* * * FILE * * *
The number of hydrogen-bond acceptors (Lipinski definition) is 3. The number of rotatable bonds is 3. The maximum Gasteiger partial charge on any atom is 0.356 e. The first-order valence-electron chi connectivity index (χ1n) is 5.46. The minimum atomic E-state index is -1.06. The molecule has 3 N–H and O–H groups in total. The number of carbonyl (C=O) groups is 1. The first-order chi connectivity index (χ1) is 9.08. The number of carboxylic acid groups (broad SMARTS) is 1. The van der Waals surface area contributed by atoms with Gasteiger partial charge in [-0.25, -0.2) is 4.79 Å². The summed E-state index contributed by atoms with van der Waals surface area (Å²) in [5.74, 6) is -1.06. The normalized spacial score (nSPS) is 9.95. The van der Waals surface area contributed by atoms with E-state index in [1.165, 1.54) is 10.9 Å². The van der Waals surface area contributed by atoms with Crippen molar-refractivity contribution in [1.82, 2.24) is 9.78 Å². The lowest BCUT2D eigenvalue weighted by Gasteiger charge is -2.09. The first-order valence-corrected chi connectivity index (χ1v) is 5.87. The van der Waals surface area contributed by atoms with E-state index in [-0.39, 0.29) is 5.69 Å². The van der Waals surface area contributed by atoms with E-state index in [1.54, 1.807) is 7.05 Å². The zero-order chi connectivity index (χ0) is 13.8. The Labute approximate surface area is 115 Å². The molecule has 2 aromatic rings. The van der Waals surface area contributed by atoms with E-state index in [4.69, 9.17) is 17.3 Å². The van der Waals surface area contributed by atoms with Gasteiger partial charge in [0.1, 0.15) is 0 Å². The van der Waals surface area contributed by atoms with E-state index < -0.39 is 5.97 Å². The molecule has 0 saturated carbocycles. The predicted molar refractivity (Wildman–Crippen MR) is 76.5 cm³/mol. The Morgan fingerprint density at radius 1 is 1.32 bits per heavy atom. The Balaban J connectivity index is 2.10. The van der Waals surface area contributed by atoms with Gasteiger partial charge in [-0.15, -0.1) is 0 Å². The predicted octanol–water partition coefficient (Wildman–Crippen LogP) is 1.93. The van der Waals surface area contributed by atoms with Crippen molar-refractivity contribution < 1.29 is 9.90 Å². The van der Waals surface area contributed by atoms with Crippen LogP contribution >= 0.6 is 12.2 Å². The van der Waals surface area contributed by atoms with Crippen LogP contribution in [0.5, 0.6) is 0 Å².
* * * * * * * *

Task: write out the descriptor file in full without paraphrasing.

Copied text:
The number of hydrogen-bond acceptors (Lipinski definition) is 3. The number of rotatable bonds is 3. The maximum Gasteiger partial charge on any atom is 0.356 e. The first-order valence-electron chi connectivity index (χ1n) is 5.46. The minimum atomic E-state index is -1.06. The molecule has 3 N–H and O–H groups in total. The number of carbonyl (C=O) groups is 1. The first-order chi connectivity index (χ1) is 9.08. The number of carboxylic acid groups (broad SMARTS) is 1. The van der Waals surface area contributed by atoms with Gasteiger partial charge in [-0.25, -0.2) is 4.79 Å². The summed E-state index contributed by atoms with van der Waals surface area (Å²) in [5.74, 6) is -1.06. The normalized spacial score (nSPS) is 9.95. The van der Waals surface area contributed by atoms with E-state index in [1.165, 1.54) is 10.9 Å². The van der Waals surface area contributed by atoms with Crippen molar-refractivity contribution in [1.82, 2.24) is 9.78 Å². The lowest BCUT2D eigenvalue weighted by Gasteiger charge is -2.09. The first-order valence-corrected chi connectivity index (χ1v) is 5.87. The van der Waals surface area contributed by atoms with E-state index in [-0.39, 0.29) is 5.69 Å². The van der Waals surface area contributed by atoms with E-state index in [1.54, 1.807) is 7.05 Å². The zero-order chi connectivity index (χ0) is 13.8. The Labute approximate surface area is 115 Å². The molecule has 2 aromatic rings. The van der Waals surface area contributed by atoms with E-state index in [4.69, 9.17) is 17.3 Å². The van der Waals surface area contributed by atoms with Gasteiger partial charge in [0.1, 0.15) is 0 Å². The van der Waals surface area contributed by atoms with E-state index < -0.39 is 5.97 Å². The molecule has 0 saturated carbocycles. The predicted molar refractivity (Wildman–Crippen MR) is 76.5 cm³/mol. The Morgan fingerprint density at radius 1 is 1.32 bits per heavy atom. The Balaban J connectivity index is 2.10. The van der Waals surface area contributed by atoms with Gasteiger partial charge in [-0.15, -0.1) is 0 Å². The predicted octanol–water partition coefficient (Wildman–Crippen LogP) is 1.93. The van der Waals surface area contributed by atoms with Crippen molar-refractivity contribution < 1.29 is 9.90 Å². The van der Waals surface area contributed by atoms with Crippen LogP contribution >= 0.6 is 12.2 Å². The van der Waals surface area contributed by atoms with Crippen LogP contribution in [0.5, 0.6) is 0 Å².